In a city as culturally diverse as Los Angeles, the holiday season harbors celebrations that are far removed from Santa and silver bells. Some churches and temples offer a twist on traditional festivities while others celebrate birthdays of gurus and other important dates of spiritual leaders.
The Epiphany is a festival, not unlike Christmas, that originated partly to incorporate the baptism of Jesus in Eastern churches. The feast is celebrated on Jan. 6 by various Armenian churches, among other denominations. This year, the congregation at the Armenian St. Peter Apostolic Church in Van Nuys is hoping to once again celebrate the Epiphany in its sanctuary, which sustained $1 million in damage from January's earthquake.
"Our dome's stained-glass windows shattered, and the roof has had to be completely renovated," says Father Shnork Demirjian. The renovated sanctuary of the 28-year-old church, the largest Armenian church in the Valley, will be inaugurated with the Epiphany services.
The Epiphany celebration begins at 10:30 a.m. and includes the liturgy, hymns with a choir and an immersion of a cross into a font of blessed water, commemorating the baptism. From 3,000 to 4,000 usually attend the service, which lasts until 1 p.m. Following the celebration, attendees meet in the church hall for cognac and chocolates. "That part isn't religious, it's just a custom," Demirjian says.
St. Peter Apostolic Church, 17231 Sherman Way, Van Nuys. (818) 344-4860.
A meditative spin on New Year's Eve can be found at several area Hindu and Buddhist temples. Hindu Temple Society of Southern California in Calabasas will begin New Year's Eve at 9 p.m. with devotional songs and the traditional burning of camphor. The observance lasts until midnight.
On New Year's Day, Hindus from across Southern California come to visit the temple's shrines to Siva, Ganesha, Hanuman and Lakshmana, among other deities. The temple is open New Year's Day from 8 a.m. to 8 p.m.
Hindu Temple Society of Southern California, 1600 Las Virgenes Canyon Road, Calabasas. (818) 880-5552.
At Buddhist temples, some monks traditionally chant through the night of Dec. 31 as an auspicious way to bring in the new year. At the Maitthri Vihara Buddhist Meditation Centre in Sun Valley, monks begin chanting and reciting Buddhist teachings at 6 a.m. on Dec. 31 in a special room called a manadapa . They finish 24 hours later at dawn on New Year's Day. Although others are not invited to chant along, you can reap the benefits of the monks' focused prayer at a New Year's Day service that begins at 10:30 a.m.
At the service, water that was placed before the monks is used to anoint attendees, who also drink the blessed liquid. A short discourse on Buddha's teachings is given by the center's abbot.
Maitthri Vihara Buddhist Meditation Centre, 10819 Penrose Ave., Sun Valley. (818) 768-9382.
At North Hollywood's Wat Thai Temple, the public begins gathering at 10 p.m. on Dec. 31 to join in chants with monks until midnight.
"For new people, we have printed sheets of chants so all are welcome," says Sumanatissa Barua, a monk. The midnight hour is observed by three strokes on a large gong. The monks chant "Jaya mangala ga ta" as the gong is sounded. "It means 'victory of the virtuous,' " says Barua. "And a hope that everyone will have happiness and prosperity in the new year." (The traditional Thai new year is celebrated every April 13.)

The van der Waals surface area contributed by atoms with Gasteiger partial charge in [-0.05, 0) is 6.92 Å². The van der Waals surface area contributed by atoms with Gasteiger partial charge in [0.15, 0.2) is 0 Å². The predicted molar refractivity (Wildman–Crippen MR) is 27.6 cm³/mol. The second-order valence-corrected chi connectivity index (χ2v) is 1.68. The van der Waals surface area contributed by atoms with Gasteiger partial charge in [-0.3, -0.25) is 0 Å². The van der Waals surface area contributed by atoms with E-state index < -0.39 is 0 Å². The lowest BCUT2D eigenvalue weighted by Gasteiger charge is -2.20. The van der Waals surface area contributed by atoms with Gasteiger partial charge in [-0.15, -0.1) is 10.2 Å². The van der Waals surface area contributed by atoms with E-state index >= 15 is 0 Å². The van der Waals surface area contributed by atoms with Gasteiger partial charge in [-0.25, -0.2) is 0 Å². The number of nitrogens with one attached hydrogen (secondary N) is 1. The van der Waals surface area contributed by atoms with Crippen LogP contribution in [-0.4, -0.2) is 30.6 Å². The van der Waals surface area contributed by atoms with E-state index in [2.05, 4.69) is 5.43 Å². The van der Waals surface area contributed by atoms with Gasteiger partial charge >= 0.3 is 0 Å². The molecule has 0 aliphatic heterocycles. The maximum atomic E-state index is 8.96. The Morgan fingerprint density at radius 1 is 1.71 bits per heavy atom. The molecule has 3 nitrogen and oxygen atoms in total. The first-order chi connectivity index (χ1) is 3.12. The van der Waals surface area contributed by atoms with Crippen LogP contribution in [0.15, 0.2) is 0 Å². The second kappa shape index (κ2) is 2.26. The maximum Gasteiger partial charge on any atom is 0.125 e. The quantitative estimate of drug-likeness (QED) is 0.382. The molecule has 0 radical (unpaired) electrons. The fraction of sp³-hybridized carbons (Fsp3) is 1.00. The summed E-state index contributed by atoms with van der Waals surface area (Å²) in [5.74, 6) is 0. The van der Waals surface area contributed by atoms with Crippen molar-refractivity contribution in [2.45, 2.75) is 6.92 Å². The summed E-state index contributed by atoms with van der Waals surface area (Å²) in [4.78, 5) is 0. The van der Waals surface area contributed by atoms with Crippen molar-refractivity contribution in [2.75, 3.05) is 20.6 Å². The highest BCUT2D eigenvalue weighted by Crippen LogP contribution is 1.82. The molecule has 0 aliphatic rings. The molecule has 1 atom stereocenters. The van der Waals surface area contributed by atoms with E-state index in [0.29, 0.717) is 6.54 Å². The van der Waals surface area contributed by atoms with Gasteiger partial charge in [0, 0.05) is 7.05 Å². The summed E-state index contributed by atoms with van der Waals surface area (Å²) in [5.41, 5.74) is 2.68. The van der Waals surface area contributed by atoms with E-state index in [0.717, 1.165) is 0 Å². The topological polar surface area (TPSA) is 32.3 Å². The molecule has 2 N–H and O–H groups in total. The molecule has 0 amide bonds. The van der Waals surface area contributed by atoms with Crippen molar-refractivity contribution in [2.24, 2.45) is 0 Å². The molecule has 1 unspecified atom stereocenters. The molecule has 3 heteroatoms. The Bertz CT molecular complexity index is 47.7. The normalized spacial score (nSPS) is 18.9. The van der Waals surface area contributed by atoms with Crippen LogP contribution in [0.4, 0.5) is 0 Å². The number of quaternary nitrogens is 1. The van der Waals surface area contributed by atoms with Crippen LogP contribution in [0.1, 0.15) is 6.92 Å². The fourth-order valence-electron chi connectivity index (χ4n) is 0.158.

At 9:30 a.m. on New Year's Day, hundreds of people gather in the temple. Buddhists "give merit to their ancestors" by offering food and gifts to monks and the elderly, Barua says.
Wat Thai Temple, 8225 Coldwater Canyon Ave., North Hollywood. (818) 780-4200.
Other temples celebrate the enlightenment of Sakyamuni Buddha (also called Gautama Buddha) on Dec. 11, the closest Sunday to the actual date, Dec. 8, called Bodhi Day. Buddha's enlightenment is celebrated by other Buddhists on the first full moon in May.
At the Haongwanji Buddhist Temple in Pacoima, a service begins at 9:30 a.m. Dec. 11 and lasts about an hour.
"We focus on the historical aspects of the enlightenment," says the Rev. Kakuyei Tada, who officiates at the 50-year-old temple.
After the service, light refreshments are served in the temple hall. The Pacoima temple belongs to the Jodo Shinshu sect of Japanese Buddhism and falls under the organizational name Buddhist Churches of America.
The temple also will observe the new year with a short service that begins at 7 p.m. Dec. 31. Bells are rung 108 times to "signify the elimination of our evil minds, since there are supposed to be 108 evil minds as taught in Buddhist Scriptures," Tada says.
A Jan. 1 service begins at 10 a.m. and lasts about one hour. It includes meditation, chanting, singing and a short sermon.
Haongwanji Buddhist Temple, 9450 Remick Ave., Pacoima. (818) 899-4030.
The birthday of the Sikh's 10th and final guru, Guru Govind Singh, is celebrated shortly after the new year on Jan. 7 at the Los Angeles Sikh Temple in North Hollywood. The Sikh religion was founded in the late 15th Century by Guru Nanak and his nine successors, called the 10 gurus. Govind Singh founded the fraternity called the Khalsa ("pure"), which remains the Sikh's principal tradition.
The celebration begins at 11 a.m. Jan. 5 when five holy pupils read continuously from the Dasam Granth, a holy book that Govind Singh introduced before his death in 1708. The continuous reading, called the akhand bath, is completed on Saturday morning.
Sikhs and the public visit the hall, which accommodates more than 500 people, during the reading. Various Sikh scholars will speak during the two days. Call for times.
Sunday's 11 a.m. service includes religious music called kirtana, poetry and songs. A free dinner is served between 1 and 3 p.m.
The Los Angeles Sikh Temple, 7640 Lankershim Blvd., North Hollywood. (818) 765-9399.